Slinkyunicorn

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I do not see how the hell killing poor pigs , they are going to learn anything! why not go out and learn in Richmond park when they HAVE to cull the dear.
Pigs have been used for used as they are the most anatomically close to humans and react/heal etc in a very similar way - they are also used to supply 'spare' parts for lots of transplant surgery in the NHS - with huge success. They have made an invaluable contribution in forwarding surgery/medicine for us and will continue to do so - there is no other viable alternative.
 

Dizzydancer

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These pigs are doing a very valuable job- they help save the lives of our young guys and girls who are putting there life on the line.
If my brother or cousin needed surgery whilst out there and the training on pigs helped save them i would be eternally grateful.
Totally agree with what teapot said. The program a while back about camp bastion hospital and the advances its making in general medicine is also important to remember. The doctors out there generally work in the NHS when not on a tour therefore we all benefit from there skills learnt through training and being out in a dangerous high pressure environment.
Its something like 95% of soldiers who make it back alive to the hospital there will go on to survive an impressive statistic i think.
 

Aru

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Those pigs probably had a better life than most commercial pigs in the UK...

Anesthetised means they felt no pain what so ever during this procedure....one small prick of a needle initially to deliver the drug then they knew no pain,thats not a bad way to go.

Meanwhile the surgeons learned valuable skills needed to save lives and limbs out on the field. Live surgery is a hundred times different to even a newly dead animal,live animals organs react differently to manipulations and drugs, the bodies anesthetised movements and the way blood flows is near impossible to replicate.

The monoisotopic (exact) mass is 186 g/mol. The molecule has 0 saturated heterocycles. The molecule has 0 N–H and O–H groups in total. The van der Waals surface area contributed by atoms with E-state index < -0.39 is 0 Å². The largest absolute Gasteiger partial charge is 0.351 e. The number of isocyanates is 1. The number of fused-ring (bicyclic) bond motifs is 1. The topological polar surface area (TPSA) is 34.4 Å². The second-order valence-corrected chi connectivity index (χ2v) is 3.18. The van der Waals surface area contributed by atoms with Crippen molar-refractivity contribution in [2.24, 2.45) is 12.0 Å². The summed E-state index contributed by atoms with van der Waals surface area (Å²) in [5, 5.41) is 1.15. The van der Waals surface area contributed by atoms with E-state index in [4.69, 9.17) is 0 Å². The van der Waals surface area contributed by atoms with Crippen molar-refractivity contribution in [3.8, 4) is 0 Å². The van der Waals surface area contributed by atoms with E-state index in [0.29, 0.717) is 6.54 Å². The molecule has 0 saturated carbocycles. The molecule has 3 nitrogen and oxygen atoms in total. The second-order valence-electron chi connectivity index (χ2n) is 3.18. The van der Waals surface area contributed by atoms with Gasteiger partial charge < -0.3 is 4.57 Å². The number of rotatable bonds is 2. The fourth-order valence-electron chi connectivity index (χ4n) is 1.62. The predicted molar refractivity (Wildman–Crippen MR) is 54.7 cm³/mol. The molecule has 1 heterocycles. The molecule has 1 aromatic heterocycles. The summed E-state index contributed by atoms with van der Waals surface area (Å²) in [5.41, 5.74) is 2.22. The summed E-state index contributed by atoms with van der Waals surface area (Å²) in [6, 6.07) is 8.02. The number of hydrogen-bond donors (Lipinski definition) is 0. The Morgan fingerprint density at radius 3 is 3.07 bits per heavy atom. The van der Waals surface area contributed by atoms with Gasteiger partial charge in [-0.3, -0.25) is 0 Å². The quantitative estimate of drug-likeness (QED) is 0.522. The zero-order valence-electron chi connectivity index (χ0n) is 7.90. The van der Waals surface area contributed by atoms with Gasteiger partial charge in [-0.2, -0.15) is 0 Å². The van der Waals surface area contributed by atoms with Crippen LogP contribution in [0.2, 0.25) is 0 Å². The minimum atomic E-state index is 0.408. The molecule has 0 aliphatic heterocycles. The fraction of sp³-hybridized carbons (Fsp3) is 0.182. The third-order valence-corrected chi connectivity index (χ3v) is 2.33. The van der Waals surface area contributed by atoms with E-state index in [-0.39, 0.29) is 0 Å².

How do you think vets learn to do surgery? It isn't so long ago that terminal surgeries were used in the vet schools as well, tbh its a pity they were discontinued but cost was to high....We still learn on live animals by doing the basic procedures like spays/castrates, C sections in cattle and then being supervised on more advances procedures in our early years by more experience colleagues..
why should we expect less of our medical colleagues? There is so much more at stake for them. Plus as pigs are very similar in organ size and reactions to humans it makes a lot of sense.
 

Gingerwitch

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At least these animals are out of it - those poor poor people in WW2 were used as experiments, and a lot of what we know about medicine is down to the horrific resarch that was carried out.
 

ILuvCowparsely

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GOOD GRIEF.....!!!!!!

Lets hope you or your loved ones never get injured!!!! How on EARTH do you think surgeons are able to hone their skills? Playing that "Operation" board game?!!

They aren't born knowing what to do so they have to practise on something, it's never going to be humans so they use the closest alternative.

Human life will always come before animal life.
:rolleyes::rolleyes::rolleyes::rolleyes:
 

Alec Swan

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Those pigs probably had a better life than most commercial pigs in the UK...

Anesthetised means they felt no pain what so ever during this procedure....one small prick of a needle initially to deliver the drug then they knew no pain,thats not a bad way to go.